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Flocking a 250PX – is it worth it

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Hi all,

I've already posted this on my blog, but I thought I'd share it here as well, as I know it's something of interest to a lot of people. I spent a good chunk of last Saturday actually flocking the scope, and most of Sunday morning re-collimating it, and on Sunday evening I managed an hour and a half under the stars checking out whether it made a difference.



I set up the scope for about 8.30, and got straight on with viewing Jupiter. The scope hadn't had time to cool properly, and the seeing was somewhat unsteady, but the GRS was very obvious at x250, the brick red colour also obvious, but little other detail.


Deciding that I stood the best chance of detecting whether the flocking made a difference would be when viewing faint objects, I swung the scope round to M101 and then M51. The former was little more than a smudge, but the latter had clear signs of spiral arms and bright cores, definitely a little more contrasty than I remember. 


The Sunflower galaxy in Canes Venatici was very bright, but had little detail on show (I put this down to the seeing being unsteady, and the galaxy being still quite low).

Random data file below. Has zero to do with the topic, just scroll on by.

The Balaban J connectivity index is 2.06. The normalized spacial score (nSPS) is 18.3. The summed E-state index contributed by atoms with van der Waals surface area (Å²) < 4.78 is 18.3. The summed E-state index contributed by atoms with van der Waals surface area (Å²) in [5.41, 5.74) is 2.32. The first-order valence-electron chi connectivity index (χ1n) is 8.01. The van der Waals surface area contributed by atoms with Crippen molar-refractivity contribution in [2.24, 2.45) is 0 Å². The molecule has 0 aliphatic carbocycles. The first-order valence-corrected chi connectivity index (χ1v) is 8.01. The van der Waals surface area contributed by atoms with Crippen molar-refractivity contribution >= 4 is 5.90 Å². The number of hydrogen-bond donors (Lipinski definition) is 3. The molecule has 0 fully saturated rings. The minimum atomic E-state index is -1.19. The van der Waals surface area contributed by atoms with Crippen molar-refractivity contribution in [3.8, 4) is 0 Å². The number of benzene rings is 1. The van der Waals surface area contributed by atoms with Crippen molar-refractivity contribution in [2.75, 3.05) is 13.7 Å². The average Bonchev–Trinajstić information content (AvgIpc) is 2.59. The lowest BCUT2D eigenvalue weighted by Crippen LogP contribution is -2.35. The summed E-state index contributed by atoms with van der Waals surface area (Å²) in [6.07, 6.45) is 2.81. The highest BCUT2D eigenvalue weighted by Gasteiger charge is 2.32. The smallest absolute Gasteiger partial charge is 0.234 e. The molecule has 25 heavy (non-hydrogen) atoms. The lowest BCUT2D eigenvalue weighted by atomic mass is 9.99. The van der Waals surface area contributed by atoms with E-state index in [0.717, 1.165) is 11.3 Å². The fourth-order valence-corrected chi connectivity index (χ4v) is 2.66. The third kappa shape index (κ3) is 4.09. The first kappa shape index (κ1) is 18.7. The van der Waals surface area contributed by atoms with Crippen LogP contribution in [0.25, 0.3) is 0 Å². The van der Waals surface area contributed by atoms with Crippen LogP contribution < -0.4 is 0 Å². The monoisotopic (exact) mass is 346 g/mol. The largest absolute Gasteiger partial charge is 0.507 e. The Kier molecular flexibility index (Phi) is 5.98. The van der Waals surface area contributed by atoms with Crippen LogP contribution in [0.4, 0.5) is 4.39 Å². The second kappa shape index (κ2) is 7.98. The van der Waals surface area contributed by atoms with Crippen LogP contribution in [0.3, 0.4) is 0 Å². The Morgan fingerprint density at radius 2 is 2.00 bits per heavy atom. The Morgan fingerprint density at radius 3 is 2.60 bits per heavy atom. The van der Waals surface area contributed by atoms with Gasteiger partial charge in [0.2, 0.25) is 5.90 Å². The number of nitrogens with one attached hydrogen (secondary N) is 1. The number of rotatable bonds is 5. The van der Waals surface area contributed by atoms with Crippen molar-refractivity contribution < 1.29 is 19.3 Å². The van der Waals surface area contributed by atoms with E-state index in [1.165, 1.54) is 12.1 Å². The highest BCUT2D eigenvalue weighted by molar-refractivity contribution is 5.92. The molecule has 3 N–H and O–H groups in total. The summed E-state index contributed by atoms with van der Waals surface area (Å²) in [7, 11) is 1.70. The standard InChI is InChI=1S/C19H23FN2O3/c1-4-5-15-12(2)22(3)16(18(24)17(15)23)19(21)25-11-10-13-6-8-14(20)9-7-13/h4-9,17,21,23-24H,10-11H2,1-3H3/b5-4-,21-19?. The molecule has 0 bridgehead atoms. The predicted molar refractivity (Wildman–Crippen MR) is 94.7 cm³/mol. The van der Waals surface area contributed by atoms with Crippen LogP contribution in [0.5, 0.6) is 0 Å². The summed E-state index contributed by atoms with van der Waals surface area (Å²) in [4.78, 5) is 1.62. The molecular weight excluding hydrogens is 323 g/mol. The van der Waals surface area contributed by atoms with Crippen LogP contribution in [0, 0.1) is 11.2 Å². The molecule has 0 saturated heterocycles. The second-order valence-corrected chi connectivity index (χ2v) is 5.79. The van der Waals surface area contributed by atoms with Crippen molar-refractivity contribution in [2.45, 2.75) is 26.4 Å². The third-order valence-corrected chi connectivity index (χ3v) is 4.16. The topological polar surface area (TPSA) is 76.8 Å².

The Leo Triplet was brilliant. Nice and high, all three galaxies were bright and sharp in the 24mm MaxVision (x50). NGC 3628 was very obvious.


I panned down through the bowl of Virgo, spotting over a dozen galaxies, but I've viewed this area before with better contrast and detail. I put this down to the seeing, and the fact that the constellation was still so low in the east.


As galaxies were on the agenda for the evening, I thought I'd go for the nine shown in the bowl of the Big Dipper in the Sky & Telescope Pocket Sky Atlas (prompted by a recent SGL post). I managed four of the nine (I'm pretty definite I got the lower ones - NGCs 3982, 3998, 3898 and 3780 - the latter, if I'm right, mag 12.65 and an incredible 146 million light years a way; and a new record for me!).


I decided to try a couple of star clusters (the Owl and Double in Cassiopeia and Perseus). Both were very clear and sparkly, with, I'd say, a definite improvement in contrast. Subtle, though ...


Finally, I swung the scope round to Orion. Wow! This is where the difference was immediately  obvious. Although I didn't see more in the Great Nebula itself, de Mairian's nebula was brighter than I'd ever seen it, and just below it, the Running man practically leaped out at me, a very obvious darker band sandwiched between two brighter sections, plus other detail/structure. I swung the scope up to where the Horse head nebula should be (never seen it), and again wow! Although I didn't spot the HH itself, there was very obvious dark nebula in the area, and I feel sure that, had I had more time, I'd have bagged the horse.